“Pluralism is a way of thinking about therapy that has emerged in recent years. It is based on the assumption that no one therapeutic approach has the monopoly on understanding the causes of distress or on the most helpful therapeutic responses. Instead, it suggests that different clients are likely to want — and benefit from — different things in therapy. Hence, it suggests that therapists should be open to respecting understandings and practices from across the counselling and psychotherapy spectrum” www.pluralistictherapy.com  .

Andrew’s training has included a number of therapy methods and types of therapy. In collaboration with clients he finds the best way to respond to their needs.

Andrew Harvey Counsellor

Andrew’s training includes a number of different modalities including Cognitive Behavioural Therapy (CBT), Dialectical Behavioural Therapy (DBT), Psychotherapy, Mindfulness, Third wave cognitive behavioural therapy, Acceptance and commitment therapy, Person-centred therapy,  Counselling, interpersonal therapy, Behavioural therapy, Gestalt therapy, Solution-focused therapy and Psychodynamic therapy.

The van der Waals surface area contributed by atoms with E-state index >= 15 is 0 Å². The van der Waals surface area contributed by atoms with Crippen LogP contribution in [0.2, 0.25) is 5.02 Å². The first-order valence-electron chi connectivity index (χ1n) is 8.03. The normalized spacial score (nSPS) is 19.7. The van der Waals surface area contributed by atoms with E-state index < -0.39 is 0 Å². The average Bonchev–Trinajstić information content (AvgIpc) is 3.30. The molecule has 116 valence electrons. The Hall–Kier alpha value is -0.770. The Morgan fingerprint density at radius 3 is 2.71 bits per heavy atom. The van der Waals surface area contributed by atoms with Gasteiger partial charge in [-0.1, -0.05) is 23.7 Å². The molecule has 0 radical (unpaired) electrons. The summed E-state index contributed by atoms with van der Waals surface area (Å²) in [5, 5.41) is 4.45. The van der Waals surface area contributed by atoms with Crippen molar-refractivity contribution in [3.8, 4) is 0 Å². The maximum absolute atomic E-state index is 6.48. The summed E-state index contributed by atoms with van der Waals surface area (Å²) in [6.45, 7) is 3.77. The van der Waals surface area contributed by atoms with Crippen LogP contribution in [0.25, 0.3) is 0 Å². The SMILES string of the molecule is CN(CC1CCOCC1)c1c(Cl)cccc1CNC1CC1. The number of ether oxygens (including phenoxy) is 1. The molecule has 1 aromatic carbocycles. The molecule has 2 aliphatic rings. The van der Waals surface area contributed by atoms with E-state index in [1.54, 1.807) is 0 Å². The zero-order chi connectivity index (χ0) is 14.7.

Pluralistic counselling can help clients with lots of different challenges and issues including addiction, anxiety, relationship issues, panic, depression, feeling sad, addiction, bereavement, mental health issues, sexual abuse, low self-confidence, low self-esteem, stress, anger, trauma, self-harm, attachment disorders, life challenges and emotional issues.

If you are interested in finding out more, please do make contact. 


Online Therapy 10 Tips. Getting the best from SKYPE counselling and Therapy.

Using SKYPE or other related online counselling platforms.

Ten Tips to get the best from online counselling.

  1. When having your online counselling session close other internet using programs, you may not be using them, but they will be using some of your available internet resources, this can cause the connection to be problematic. For example, browsers, other online communication tools and cloud backup can slow your system down. Other devices connected to your internet will also slow things down.
  2. Get the lighting right! You need to be seen and by having good lighting this can make all the difference.
  3. Interruptions … Put the do not disturb sign on the door, put your mobile out of reach and on silent, switch off anything that alerts you to messages on your screen… this is your time, you need to remove the possibility of distraction… including the cat!
  4. What’s the picture like, you should be at least head and shoulders in the picture, and siting comfortably, think passport photo.